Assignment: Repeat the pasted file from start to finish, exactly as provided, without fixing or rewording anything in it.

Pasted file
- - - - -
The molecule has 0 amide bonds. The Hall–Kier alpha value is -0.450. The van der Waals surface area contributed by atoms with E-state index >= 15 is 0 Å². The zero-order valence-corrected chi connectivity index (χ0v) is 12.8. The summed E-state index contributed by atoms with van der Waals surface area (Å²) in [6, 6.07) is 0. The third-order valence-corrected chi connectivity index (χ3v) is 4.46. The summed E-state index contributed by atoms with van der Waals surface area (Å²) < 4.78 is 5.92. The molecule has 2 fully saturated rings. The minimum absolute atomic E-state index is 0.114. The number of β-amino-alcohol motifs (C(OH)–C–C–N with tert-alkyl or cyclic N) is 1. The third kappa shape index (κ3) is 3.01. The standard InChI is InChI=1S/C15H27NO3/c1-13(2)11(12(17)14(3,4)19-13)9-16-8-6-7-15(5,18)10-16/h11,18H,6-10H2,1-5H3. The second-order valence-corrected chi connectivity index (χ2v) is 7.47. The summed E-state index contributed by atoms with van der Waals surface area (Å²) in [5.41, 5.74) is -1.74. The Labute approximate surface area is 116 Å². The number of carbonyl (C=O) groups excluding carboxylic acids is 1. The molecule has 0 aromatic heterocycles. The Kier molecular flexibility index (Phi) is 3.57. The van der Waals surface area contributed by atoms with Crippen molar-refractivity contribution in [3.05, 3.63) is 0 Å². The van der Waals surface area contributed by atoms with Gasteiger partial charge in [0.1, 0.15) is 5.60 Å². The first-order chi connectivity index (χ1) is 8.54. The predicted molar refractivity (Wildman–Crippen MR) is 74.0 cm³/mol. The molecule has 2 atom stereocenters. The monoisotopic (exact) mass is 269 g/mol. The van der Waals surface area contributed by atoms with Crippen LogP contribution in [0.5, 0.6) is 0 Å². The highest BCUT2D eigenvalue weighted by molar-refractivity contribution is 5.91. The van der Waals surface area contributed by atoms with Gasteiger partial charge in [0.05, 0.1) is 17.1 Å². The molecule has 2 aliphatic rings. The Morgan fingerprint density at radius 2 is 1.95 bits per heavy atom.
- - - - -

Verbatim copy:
The molecule has 0 amide bonds. The Hall–Kier alpha value is -0.450. The van der Waals surface area contributed by atoms with E-state index >= 15 is 0 Å². The zero-order valence-corrected chi connectivity index (χ0v) is 12.8. The summed E-state index contributed by atoms with van der Waals surface area (Å²) in [6, 6.07) is 0. The third-order valence-corrected chi connectivity index (χ3v) is 4.46. The summed E-state index contributed by atoms with van der Waals surface area (Å²) < 4.78 is 5.92. The molecule has 2 fully saturated rings. The minimum absolute atomic E-state index is 0.114. The number of β-amino-alcohol motifs (C(OH)–C–C–N with tert-alkyl or cyclic N) is 1. The third kappa shape index (κ3) is 3.01. The standard InChI is InChI=1S/C15H27NO3/c1-13(2)11(12(17)14(3,4)19-13)9-16-8-6-7-15(5,18)10-16/h11,18H,6-10H2,1-5H3. The second-order valence-corrected chi connectivity index (χ2v) is 7.47. The summed E-state index contributed by atoms with van der Waals surface area (Å²) in [5.41, 5.74) is -1.74. The Labute approximate surface area is 116 Å². The number of carbonyl (C=O) groups excluding carboxylic acids is 1. The molecule has 0 aromatic heterocycles. The Kier molecular flexibility index (Phi) is 3.57. The van der Waals surface area contributed by atoms with Crippen molar-refractivity contribution in [3.05, 3.63) is 0 Å². The van der Waals surface area contributed by atoms with Gasteiger partial charge in [0.1, 0.15) is 5.60 Å². The first-order chi connectivity index (χ1) is 8.54. The predicted molar refractivity (Wildman–Crippen MR) is 74.0 cm³/mol. The molecule has 2 atom stereocenters. The monoisotopic (exact) mass is 269 g/mol. The van der Waals surface area contributed by atoms with Crippen LogP contribution in [0.5, 0.6) is 0 Å². The highest BCUT2D eigenvalue weighted by molar-refractivity contribution is 5.91. The van der Waals surface area contributed by atoms with Gasteiger partial charge in [0.05, 0.1) is 17.1 Å². The molecule has 2 aliphatic rings. The Morgan fingerprint density at radius 2 is 1.95 bits per heavy atom.